After a weekend of internal soul searching, it is official. Michael Dell is, always has been and will continue to be the CEO of Dell, at least for the foreseeable future.
Dell's leadership was suddenly called into question over the weekend when COO Kevin Rollins mysteriously ousted his boss from the company's top seat during the airing of a report by Channel Nine's Business Sunday program.
"Founder Michael Dell, a guest on Business Sunday several years ago, has stepped into the background, leaving CEO Kevin Rollins as the public face of this company. He was in Australia this week and spoke to Helen McCombie," a report on Australia's most influential, dedicated business television program spruiked to all those awake at around 7.30 on a Sunday morning.
A rather special italicised quote from Rollins at the top of the transcript upon Business Sunday's Web site – part of Australia most popular portal NineMSN - adds further intrigue to the so-far understated leadership saga within Dell:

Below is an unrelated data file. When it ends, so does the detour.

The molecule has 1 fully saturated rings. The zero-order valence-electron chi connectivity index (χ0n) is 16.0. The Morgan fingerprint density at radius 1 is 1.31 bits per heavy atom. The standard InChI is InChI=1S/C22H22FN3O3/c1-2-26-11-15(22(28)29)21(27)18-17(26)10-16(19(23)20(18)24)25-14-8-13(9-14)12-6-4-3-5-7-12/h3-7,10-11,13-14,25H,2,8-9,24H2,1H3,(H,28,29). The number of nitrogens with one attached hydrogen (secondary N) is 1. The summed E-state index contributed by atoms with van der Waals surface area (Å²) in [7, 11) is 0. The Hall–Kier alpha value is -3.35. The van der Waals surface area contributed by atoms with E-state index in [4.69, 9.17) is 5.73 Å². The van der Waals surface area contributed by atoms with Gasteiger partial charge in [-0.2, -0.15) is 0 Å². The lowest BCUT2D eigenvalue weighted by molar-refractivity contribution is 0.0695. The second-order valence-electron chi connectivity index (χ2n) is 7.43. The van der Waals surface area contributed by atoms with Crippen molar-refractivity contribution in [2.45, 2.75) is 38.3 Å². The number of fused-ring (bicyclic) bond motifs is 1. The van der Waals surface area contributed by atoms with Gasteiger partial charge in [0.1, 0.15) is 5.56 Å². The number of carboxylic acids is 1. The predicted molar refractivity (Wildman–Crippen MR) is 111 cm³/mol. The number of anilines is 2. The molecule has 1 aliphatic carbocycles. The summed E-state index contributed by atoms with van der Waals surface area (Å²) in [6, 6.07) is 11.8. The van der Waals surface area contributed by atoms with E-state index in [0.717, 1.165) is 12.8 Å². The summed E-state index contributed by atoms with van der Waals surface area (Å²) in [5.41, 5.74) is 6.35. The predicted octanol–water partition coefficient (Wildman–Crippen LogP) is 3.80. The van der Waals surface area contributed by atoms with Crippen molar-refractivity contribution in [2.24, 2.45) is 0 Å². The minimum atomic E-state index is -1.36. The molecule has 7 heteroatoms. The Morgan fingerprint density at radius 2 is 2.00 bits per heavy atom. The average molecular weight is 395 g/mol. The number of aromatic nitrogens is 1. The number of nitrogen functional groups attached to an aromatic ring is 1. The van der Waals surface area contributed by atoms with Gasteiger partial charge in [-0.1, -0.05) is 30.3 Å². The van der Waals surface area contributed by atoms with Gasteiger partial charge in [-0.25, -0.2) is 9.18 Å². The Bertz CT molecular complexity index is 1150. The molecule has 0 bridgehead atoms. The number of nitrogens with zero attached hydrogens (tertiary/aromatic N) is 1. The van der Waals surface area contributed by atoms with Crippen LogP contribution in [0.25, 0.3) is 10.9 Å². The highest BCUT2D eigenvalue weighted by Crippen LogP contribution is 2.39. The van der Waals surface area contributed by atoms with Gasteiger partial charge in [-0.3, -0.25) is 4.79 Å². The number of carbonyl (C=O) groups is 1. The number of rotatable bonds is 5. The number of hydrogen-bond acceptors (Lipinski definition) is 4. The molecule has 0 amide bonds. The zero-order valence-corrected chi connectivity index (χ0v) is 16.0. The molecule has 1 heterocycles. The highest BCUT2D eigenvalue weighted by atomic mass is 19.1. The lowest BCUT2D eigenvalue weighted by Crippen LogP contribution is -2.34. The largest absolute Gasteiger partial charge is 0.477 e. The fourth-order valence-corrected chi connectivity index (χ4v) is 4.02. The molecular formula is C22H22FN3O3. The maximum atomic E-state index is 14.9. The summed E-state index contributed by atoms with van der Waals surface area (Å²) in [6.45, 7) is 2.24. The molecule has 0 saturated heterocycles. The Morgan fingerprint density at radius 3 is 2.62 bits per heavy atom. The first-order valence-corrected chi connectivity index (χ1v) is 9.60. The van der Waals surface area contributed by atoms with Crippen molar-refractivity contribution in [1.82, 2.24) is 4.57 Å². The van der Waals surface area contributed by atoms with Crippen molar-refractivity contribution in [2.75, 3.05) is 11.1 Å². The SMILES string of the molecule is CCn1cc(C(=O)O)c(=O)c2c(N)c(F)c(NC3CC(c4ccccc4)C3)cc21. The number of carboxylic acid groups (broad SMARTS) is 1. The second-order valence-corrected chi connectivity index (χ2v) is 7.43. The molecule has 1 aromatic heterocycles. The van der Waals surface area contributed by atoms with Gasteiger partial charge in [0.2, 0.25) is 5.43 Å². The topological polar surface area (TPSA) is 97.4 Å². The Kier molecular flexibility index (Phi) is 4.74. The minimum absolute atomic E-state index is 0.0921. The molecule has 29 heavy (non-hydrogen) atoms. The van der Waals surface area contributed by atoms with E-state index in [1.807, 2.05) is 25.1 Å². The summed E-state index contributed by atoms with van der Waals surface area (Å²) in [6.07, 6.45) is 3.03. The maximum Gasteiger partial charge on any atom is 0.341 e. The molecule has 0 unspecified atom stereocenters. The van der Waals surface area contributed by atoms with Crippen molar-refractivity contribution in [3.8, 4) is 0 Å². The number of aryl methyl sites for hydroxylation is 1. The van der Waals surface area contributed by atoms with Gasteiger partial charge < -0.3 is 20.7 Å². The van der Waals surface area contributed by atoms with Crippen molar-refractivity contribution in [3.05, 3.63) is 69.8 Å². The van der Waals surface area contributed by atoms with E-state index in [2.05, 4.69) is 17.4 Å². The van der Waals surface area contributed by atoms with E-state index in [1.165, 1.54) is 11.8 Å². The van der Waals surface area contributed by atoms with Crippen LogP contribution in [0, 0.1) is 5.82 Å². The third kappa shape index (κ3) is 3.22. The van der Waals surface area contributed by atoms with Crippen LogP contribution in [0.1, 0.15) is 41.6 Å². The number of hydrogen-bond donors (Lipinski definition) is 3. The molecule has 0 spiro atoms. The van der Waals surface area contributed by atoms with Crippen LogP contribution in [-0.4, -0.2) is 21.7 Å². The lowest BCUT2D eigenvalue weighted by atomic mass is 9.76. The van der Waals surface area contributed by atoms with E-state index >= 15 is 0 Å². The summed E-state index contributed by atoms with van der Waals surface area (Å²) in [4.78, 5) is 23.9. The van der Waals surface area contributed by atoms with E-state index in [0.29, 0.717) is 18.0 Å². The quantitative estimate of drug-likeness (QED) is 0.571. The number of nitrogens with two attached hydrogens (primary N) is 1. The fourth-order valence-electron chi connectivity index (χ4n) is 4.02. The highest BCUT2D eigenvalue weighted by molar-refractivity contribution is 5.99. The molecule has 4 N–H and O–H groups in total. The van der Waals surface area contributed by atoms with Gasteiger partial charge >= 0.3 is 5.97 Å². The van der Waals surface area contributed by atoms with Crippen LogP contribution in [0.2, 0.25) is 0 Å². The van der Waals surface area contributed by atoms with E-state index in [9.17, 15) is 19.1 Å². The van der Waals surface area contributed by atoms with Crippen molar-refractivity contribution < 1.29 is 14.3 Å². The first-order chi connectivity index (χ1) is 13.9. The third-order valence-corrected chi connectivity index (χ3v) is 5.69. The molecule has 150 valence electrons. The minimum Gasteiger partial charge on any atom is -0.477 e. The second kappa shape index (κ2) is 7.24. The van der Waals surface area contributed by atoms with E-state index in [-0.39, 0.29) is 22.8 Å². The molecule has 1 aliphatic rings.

"I think that there's going to be a change. When you come out of this economic slow down, and we will, as a world, it's going to be a very different landscape of companies and of technologies than existed when we came into this slow down ..."
The transcript then again introduces "Kevin Rollins, CEO, Dell Computers", who goes on to speak about soft business conditions, Dell's headlong thrust into the enterprise services market and cost cutting targets "in excess of one-and-a-half billion [dollars]".
Assuming Michael Dell has left his cut-price box empire in capable hands to spend more time with Mrs Dell and Junior Dells (after all, what use is wealth if there's no time to enjoy it), Computerworld checked the Dell site - only to find the big MD still ruling the roost.
A source at Kerry Packer's Publishing and Broadcast Limited said that they were unaware that Michael Dell had wrestled back control after Business Sunday aired news of the coup – but would certainly check it out.
Footnote: Apparently some of our international readers have misinterpreted this story. To clarify for the literal-minded, Kevin Rollins did not actually try to take over Dell. The Business Sunday staff gave that impression with their comments and descriptions.